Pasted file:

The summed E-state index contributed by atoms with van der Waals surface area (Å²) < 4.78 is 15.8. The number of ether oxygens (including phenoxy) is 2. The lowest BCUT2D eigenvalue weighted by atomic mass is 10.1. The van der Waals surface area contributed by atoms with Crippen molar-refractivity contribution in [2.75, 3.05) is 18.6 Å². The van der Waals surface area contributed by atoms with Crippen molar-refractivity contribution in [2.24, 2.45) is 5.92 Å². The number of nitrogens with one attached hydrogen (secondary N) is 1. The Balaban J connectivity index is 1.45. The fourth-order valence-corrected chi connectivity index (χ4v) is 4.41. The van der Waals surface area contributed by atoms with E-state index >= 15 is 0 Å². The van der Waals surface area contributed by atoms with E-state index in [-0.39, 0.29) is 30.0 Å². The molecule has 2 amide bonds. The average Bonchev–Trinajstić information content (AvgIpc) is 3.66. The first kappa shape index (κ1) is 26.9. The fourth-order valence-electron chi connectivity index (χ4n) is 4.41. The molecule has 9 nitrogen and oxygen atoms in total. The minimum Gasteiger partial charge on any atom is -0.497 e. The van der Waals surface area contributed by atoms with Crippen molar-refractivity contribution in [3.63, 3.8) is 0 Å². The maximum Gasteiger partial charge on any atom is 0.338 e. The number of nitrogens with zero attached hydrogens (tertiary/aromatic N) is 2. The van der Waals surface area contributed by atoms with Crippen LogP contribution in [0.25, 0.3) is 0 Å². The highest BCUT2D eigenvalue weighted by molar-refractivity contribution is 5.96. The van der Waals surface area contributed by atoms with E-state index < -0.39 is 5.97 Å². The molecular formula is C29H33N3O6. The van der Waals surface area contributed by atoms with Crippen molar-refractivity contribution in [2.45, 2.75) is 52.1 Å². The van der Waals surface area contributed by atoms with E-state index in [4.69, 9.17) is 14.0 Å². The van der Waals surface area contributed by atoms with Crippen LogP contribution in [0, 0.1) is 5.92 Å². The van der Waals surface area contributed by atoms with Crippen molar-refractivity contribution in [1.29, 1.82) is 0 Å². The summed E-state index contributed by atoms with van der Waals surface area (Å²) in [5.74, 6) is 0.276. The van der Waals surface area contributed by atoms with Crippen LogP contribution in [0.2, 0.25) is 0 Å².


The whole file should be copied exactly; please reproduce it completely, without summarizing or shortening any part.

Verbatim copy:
The summed E-state index contributed by atoms with van der Waals surface area (Å²) < 4.78 is 15.8. The number of ether oxygens (including phenoxy) is 2. The lowest BCUT2D eigenvalue weighted by atomic mass is 10.1. The van der Waals surface area contributed by atoms with Crippen molar-refractivity contribution in [2.75, 3.05) is 18.6 Å². The van der Waals surface area contributed by atoms with Crippen molar-refractivity contribution in [2.24, 2.45) is 5.92 Å². The number of nitrogens with one attached hydrogen (secondary N) is 1. The Balaban J connectivity index is 1.45. The fourth-order valence-corrected chi connectivity index (χ4v) is 4.41. The van der Waals surface area contributed by atoms with E-state index >= 15 is 0 Å². The van der Waals surface area contributed by atoms with E-state index in [-0.39, 0.29) is 30.0 Å². The molecule has 2 amide bonds. The average Bonchev–Trinajstić information content (AvgIpc) is 3.66. The first kappa shape index (κ1) is 26.9. The fourth-order valence-electron chi connectivity index (χ4n) is 4.41. The molecule has 9 nitrogen and oxygen atoms in total. The minimum Gasteiger partial charge on any atom is -0.497 e. The van der Waals surface area contributed by atoms with Crippen molar-refractivity contribution in [3.63, 3.8) is 0 Å². The maximum Gasteiger partial charge on any atom is 0.338 e. The number of nitrogens with zero attached hydrogens (tertiary/aromatic N) is 2. The van der Waals surface area contributed by atoms with Crippen LogP contribution in [0.25, 0.3) is 0 Å². The highest BCUT2D eigenvalue weighted by molar-refractivity contribution is 5.96. The van der Waals surface area contributed by atoms with E-state index < -0.39 is 5.97 Å². The molecular formula is C29H33N3O6. The van der Waals surface area contributed by atoms with Crippen molar-refractivity contribution in [2.45, 2.75) is 52.1 Å². The van der Waals surface area contributed by atoms with E-state index in [4.69, 9.17) is 14.0 Å². The van der Waals surface area contributed by atoms with Crippen LogP contribution in [0, 0.1) is 5.92 Å². The van der Waals surface area contributed by atoms with Crippen molar-refractivity contribution in [1.29, 1.82) is 0 Å². The summed E-state index contributed by atoms with van der Waals surface area (Å²) in [5.74, 6) is 0.276. The van der Waals surface area contributed by atoms with Crippen LogP contribution in [0.2, 0.25) is 0 Å².